Character-A-Day Day 18: Tiny Supers
Character A Day, Day Eighteen(ish)
Because It Was Buried Near Where The Mophidius Star Trek Game, That I Was Going To Do Next, Was Located
Look, If You Think I Am Going To Be Putting More Effort Than That Into Curating This Exercise, You Haven’t Been Paying Attention
Alright! At first glance, “Tiny Supers” is anything but — it’s digest sized, but thick — or “thicc”, as the kids say. Or is that only used for living creatures? Is a “chonky boi” also a “thicc boi”? Can you be both “thicc” and “smol”? As a former English major, I find the watching the evolution of language, because Internet, to be fascinating. Except this is supposed to be about superheroes, isn’t it? Where was I? Thick. Yes. It’s 260 digest sized pages, which is not tiny — or smol — at all.
Having skimmed a little bit, though, in preparation for this piece (and “a little bit” is all the prep you’re gonna get, for anything I do here), I learned the “rules” part is a bare handful of pages; the rest is setting. If I’d known that, I might not have glommed (“glommed” is a synonym of “yoinked”) it at GenCon in 2019. I prefer rules to settings — I can make my own settings trivially. But glom I did, and now, having glommed, I will read enough to produce a character.
Rule-Lite? More Like Rules-Weightless!
The mechanics are just barely more than “Roll a die, then ignore the result and decide what happens.” You have a pool of 2d6. You make a Test. A die is a success on a 5-6; 1 success means you pass the Test. Some things give you an Advantage, so you roll 3 dice, others give you a Disadvantage, where you roll only 1 die. There’s a very small number of other rules. Very. Small.
There are no attributes or skills as we understand them. There’s Traits and Power Traits. The first thing is to pick an Archetype. Since I said I’d try to use my randomized Marvel hero in other Supers games, the most appropriate Archetype for Warburn is Striker, what MMO gamers would call the DPS class. (The ability he gains is that damage he deals cannot be reduced.) (For full details on Warburn’s origin, powers, etc., go check that posting.) Other archetypes include Paragon, Guardian, and Mastermind. I pick three Power Traits, though I can trade some for ordinary Traits if I wish.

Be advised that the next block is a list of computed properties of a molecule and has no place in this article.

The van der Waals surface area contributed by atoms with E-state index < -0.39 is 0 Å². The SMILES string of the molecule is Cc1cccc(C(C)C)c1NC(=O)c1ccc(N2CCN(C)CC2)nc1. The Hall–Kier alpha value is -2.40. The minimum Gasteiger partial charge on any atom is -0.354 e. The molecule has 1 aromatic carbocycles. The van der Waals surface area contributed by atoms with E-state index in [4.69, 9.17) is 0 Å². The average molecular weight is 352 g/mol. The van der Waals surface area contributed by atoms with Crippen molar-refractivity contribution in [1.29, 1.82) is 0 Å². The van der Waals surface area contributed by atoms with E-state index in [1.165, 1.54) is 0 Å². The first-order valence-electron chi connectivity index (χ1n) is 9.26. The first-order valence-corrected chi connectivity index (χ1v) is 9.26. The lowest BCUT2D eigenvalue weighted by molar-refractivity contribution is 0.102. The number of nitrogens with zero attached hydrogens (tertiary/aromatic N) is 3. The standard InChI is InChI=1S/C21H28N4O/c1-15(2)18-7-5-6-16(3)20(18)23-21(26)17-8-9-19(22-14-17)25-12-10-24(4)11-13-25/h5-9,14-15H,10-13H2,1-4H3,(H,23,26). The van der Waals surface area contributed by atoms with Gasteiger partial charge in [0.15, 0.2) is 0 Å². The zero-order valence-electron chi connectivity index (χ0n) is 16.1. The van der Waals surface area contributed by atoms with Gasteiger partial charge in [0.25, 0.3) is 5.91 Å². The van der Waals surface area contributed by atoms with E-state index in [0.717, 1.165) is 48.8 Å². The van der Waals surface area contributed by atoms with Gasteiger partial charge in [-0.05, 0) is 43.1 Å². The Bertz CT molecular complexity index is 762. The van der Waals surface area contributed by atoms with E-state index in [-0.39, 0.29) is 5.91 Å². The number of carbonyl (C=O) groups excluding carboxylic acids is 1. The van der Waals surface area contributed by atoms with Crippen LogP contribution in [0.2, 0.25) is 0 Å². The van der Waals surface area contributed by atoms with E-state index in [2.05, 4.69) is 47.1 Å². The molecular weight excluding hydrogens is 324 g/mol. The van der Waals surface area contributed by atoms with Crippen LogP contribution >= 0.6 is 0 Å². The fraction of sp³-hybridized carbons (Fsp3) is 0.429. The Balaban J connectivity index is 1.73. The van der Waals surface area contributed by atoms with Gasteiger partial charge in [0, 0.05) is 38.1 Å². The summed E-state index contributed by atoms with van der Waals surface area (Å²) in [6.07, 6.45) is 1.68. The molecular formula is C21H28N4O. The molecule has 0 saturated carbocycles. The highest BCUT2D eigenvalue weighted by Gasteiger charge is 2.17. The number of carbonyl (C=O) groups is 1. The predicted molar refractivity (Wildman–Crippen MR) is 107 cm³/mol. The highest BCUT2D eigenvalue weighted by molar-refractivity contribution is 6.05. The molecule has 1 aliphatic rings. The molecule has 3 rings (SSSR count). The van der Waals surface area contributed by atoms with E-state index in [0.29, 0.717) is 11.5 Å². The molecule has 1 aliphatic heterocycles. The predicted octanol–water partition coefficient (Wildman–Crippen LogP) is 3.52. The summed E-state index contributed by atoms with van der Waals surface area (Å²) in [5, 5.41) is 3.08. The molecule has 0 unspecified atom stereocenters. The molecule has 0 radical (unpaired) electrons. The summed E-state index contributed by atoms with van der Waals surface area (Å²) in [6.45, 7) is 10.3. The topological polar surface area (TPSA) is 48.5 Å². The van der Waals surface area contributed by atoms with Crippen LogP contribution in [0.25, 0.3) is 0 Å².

I’ll go for Energy Blast (his “Disrupt” power), Martial Artist to reflect his combat prowess, and Super Strength.
The Super Strength power trait lets him do +1 damage with unarmed strikes, and gives him Advantage on Tests involving brute force. (Nothing I can find gives a hint of what you can lift with the various Tiers of Super Strength, or the “Strong” Trait. I guess the GM just decides if something is lifted without any Test, requires a Test, or can’t be lifted, period.)
Martial Artist makes me proficient with unarmed attacks and, once a day, I can reroll a failed Attack or Evade.
I now choose a Power Origin, which would be Enhanced.
Next, a Weakness. This is free-form and means I am rolling with Disadvantage when in the presence of my Weakness. Again, keeping with what we’ve established for Warburn, I will say that after 3 rounds I need to make a Test to not be exhausted; when I fail that Test, the weakness kicks in.
I can choose a weapon group to proficient in; I choose Ranged Weapons. Not only does this fit my background as a soldier, it also lets me use my Energy Blast effectively!
Finally, I select a Belief. This doesn’t seem to have any mechanical impact, though it would not be hard to argue you should gain Advantage when acting in ways that directly support your Belief. Warburn’s Belief is:”I must expose those who consider loyal soldiers of the US to be disposable lab animals.”
And…. that’s it. This may be the lightest game so far, likely the lightest I’ll do, but I’m sure someone out there is convinced there’s still too many rules.
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